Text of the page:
A chirping, chiming, crystalline guitar is played urgently as Baldrian unfolds. Washes of saxophone have been distorted by effects, adding a lysergic sound. Meanwhile, cymbals shimmer and crash, while a violin protests. Drum rolls add an element of drama. Later, a zither, and a sixty-four stringed instrument made by Kollectiv play their part on this cinematic soundscape. It features Kollective at their most innovative. Later, the music becomes slow, sultry, jazz-tinged and melodic. Washes of shimmering guitar add a dreamy, lysergic sound to this atmospheric soundscape.
Försterlied is a two minute musical experiment. Kollectiv are counted in, and launch into genre-defying, stop-start track. Lyrics aren’t so much sung, but dramatically spoken. Meanwhile, Kollectiv take free jazz as their starting point. They add hints of avant garde and experimental, as a wailing saxophone, urgent rumbling drums, chirping guitar and a myriad of miscellaneous percussion and sound effects combine. Then all of a sudden, the track grinds to a halt, only to start again. This happens several times, before Kollectiv call to a halt this captivating musical experiment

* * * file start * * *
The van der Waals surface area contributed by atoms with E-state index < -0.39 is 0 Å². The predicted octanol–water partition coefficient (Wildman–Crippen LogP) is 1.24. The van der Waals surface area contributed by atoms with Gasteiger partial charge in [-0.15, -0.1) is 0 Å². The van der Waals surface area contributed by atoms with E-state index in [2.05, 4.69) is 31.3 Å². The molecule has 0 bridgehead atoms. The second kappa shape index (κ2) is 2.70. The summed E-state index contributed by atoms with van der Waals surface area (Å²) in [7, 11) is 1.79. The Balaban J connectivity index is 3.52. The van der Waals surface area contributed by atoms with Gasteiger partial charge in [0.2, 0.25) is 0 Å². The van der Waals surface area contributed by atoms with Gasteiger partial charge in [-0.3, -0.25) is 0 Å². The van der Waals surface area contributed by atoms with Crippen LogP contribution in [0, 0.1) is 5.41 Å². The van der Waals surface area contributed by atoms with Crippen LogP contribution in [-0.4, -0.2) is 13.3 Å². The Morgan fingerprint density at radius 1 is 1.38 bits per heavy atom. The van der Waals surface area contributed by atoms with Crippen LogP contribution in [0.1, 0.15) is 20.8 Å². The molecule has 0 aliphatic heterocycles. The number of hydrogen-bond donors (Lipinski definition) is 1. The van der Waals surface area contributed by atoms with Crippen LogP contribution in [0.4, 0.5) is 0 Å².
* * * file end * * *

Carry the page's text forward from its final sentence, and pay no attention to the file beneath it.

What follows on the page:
Closing Kollective, is Gageg, which is a three part suite. Andante gives way to Allegro before Pressluft closes this near twenty minute epic. Originally, it took up side two of Kollectiv. Allegro just meanders lazily into being. A guitar is panned right while a myriad of hypnotic sound are panned left. They’re replaced by an airy flute, while washes of guitar reverberate. Drums are eschewed, and Waldo keeps time on the ride. Everyone plays tenderly, as the arrangement begins to unfold. Chirping, shimmering guitars, a fluttering flute and slow, thoughtful drums combine with a probing bass. Kollectiv it seems, are about to stretch their legs.